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UK: English FE colleges hit by visa curbs

New research commissioned by the government shows that restrictions on Tier 4 student visas (held by those studying a year or longer) have hit England’s public further education sector hard, resulting in lower student recruitment, lost income and course closures.

Overall income from Tier 4 tuition fees fell by 21% between 2010/11 and 2011/12

The research, conducted on behalf of the Department of Business, Innovation and Skills (BIS), was commissioned to gain a better understanding of the value overseas students bring to FE colleges and the national economy. However, it found that student visa reforms introduced since 2010 – such as mandatory credibility interviews for many non European Economic Area students and the reduction of part-time working hours – had hurt most colleges.

“One government policy is telling colleges find other ways of bringing in income…the other one is stopping them bringing them in”

“The increased restrictions to Tier 4 learners introduced in 2011 have led to an overall decrease in the number of Tier 4 learners,” states the report. “This has led to a loss of a significant amount of income for colleges from tuition fees, somewhat mitigated by rising fees per student, with a potential for further loss of income associated with learner’s subsistence costs.”

The report estimates that about 66% of England’s 255 FE colleges recruit Tier 4 students, however the total number has been steadily decreasing in the last few years. Overall income from Tier 4 tuition fees fell by 21% between 2010/11 and 2011/12, down from an estimated £52,699,986 to £41,632,989.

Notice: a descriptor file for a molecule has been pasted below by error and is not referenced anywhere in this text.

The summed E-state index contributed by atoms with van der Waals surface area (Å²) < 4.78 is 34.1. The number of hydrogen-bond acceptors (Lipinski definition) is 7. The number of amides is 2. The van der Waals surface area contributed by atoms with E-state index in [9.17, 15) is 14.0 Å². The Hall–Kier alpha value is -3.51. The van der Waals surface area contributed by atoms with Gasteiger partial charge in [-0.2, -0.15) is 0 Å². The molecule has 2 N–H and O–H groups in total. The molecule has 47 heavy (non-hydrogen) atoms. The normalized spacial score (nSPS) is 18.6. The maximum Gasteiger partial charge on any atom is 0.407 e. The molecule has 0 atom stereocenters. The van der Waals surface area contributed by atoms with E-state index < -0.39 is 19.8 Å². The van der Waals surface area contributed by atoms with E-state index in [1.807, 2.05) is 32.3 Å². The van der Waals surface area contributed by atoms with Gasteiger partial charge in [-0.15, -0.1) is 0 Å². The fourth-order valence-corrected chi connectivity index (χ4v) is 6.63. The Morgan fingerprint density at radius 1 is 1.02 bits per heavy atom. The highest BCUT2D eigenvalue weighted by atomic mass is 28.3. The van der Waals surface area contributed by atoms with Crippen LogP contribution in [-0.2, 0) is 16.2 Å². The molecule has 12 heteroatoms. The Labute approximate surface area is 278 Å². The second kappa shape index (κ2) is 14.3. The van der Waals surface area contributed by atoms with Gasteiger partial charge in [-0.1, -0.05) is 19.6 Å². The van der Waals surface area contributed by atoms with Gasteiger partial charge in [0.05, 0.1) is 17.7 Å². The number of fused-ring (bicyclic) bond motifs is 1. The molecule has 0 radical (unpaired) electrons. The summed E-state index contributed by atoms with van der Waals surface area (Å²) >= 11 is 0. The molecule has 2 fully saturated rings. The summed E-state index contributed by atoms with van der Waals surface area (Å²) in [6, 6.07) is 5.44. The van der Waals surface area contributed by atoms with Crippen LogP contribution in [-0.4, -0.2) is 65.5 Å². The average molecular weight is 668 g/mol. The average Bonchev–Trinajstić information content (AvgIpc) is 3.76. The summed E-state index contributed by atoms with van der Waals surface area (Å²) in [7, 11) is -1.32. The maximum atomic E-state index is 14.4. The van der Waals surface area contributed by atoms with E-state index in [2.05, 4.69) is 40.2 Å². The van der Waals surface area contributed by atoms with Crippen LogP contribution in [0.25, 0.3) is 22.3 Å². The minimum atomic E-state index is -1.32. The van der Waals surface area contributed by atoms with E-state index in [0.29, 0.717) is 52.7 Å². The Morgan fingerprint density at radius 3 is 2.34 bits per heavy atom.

All colleges interviewed for the study noted that income from overseas students had become a vital part of their funding. And yet they complained that while they were being asked by BIS to diversify funding streams, Home Office visa reforms made maintaining and expanding the number of Tier 4 students increasingly difficult.

“FE colleges all have to remove their dependency on central funding,” one college international director is quoted as saying. “So, one government policy is telling colleges find other ways of bringing in income…the other one is stopping them bringing them in.”

Others complain about the lack of parity with the HE sector: unlike universities, FE colleges may not assess an overseas student’s English level themselves. Their students can also only work ten hours a week part time as opposed to twenty hours in the tertiary sector.

“Current government policies will have a significant long-term negative impact on the cultural and economic benefits which our sectors bring to the UK”

The effects extend beyond the financial, too. Four of seven colleges interviewed noted that having Tier 4 students had enabled them to offer courses that they would not have been able to offer otherwise – directly benefitting local students – however some had reduced the number of courses they offered since 2010 due to falling demand.

Study UK, which represents accredited private sector colleges, said the report highlighted how government policies were harming both public and private sectors.

“Study UK shares the concerns of public FE colleges that continuation of current government policies will have a significant long-term negative impact on the cultural and economic benefits which our sectors bring to the UK, as well as damaging the reputation of the UK among international students in an increasingly competitive marketplace.”

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